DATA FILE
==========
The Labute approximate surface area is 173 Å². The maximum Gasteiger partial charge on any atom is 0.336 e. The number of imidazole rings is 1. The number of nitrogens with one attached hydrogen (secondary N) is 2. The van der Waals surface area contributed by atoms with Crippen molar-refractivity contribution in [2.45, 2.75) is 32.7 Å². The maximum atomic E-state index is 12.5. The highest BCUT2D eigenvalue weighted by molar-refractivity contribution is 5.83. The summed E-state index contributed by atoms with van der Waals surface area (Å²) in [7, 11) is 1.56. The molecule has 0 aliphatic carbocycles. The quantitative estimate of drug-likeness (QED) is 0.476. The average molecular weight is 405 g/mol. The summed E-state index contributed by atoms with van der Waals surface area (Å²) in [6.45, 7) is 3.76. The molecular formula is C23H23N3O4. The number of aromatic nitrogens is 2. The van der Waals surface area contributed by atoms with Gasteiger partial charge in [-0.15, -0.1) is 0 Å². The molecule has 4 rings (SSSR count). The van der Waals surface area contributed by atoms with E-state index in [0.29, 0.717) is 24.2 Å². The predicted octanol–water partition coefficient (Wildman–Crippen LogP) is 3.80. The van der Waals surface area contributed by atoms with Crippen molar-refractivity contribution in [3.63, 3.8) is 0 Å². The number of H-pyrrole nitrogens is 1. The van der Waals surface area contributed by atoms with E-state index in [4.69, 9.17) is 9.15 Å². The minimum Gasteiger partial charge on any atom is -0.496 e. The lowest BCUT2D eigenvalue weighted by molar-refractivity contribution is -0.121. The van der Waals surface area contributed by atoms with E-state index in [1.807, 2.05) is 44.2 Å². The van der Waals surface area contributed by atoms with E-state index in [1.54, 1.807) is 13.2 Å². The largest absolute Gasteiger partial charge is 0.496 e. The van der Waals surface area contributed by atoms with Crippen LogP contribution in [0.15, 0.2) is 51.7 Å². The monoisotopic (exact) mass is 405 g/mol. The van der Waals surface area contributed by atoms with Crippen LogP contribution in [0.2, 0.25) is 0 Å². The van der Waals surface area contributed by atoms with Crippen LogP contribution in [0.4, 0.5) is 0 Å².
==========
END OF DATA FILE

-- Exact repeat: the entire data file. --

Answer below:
The Labute approximate surface area is 173 Å². The maximum Gasteiger partial charge on any atom is 0.336 e. The number of imidazole rings is 1. The number of nitrogens with one attached hydrogen (secondary N) is 2. The van der Waals surface area contributed by atoms with Crippen molar-refractivity contribution in [2.45, 2.75) is 32.7 Å². The maximum atomic E-state index is 12.5. The highest BCUT2D eigenvalue weighted by molar-refractivity contribution is 5.83. The summed E-state index contributed by atoms with van der Waals surface area (Å²) in [7, 11) is 1.56. The molecule has 0 aliphatic carbocycles. The quantitative estimate of drug-likeness (QED) is 0.476. The average molecular weight is 405 g/mol. The summed E-state index contributed by atoms with van der Waals surface area (Å²) in [6.45, 7) is 3.76. The molecular formula is C23H23N3O4. The number of aromatic nitrogens is 2. The van der Waals surface area contributed by atoms with Gasteiger partial charge in [-0.15, -0.1) is 0 Å². The molecule has 4 rings (SSSR count). The van der Waals surface area contributed by atoms with E-state index in [0.29, 0.717) is 24.2 Å². The predicted octanol–water partition coefficient (Wildman–Crippen LogP) is 3.80. The van der Waals surface area contributed by atoms with Crippen molar-refractivity contribution in [3.63, 3.8) is 0 Å². The number of H-pyrrole nitrogens is 1. The van der Waals surface area contributed by atoms with E-state index in [4.69, 9.17) is 9.15 Å². The minimum Gasteiger partial charge on any atom is -0.496 e. The lowest BCUT2D eigenvalue weighted by molar-refractivity contribution is -0.121. The van der Waals surface area contributed by atoms with E-state index in [1.807, 2.05) is 44.2 Å². The van der Waals surface area contributed by atoms with E-state index in [1.54, 1.807) is 13.2 Å². The largest absolute Gasteiger partial charge is 0.496 e. The van der Waals surface area contributed by atoms with Crippen LogP contribution in [0.15, 0.2) is 51.7 Å². The monoisotopic (exact) mass is 405 g/mol. The van der Waals surface area contributed by atoms with Crippen LogP contribution in [0.2, 0.25) is 0 Å². The van der Waals surface area contributed by atoms with Crippen LogP contribution in [0.4, 0.5) is 0 Å².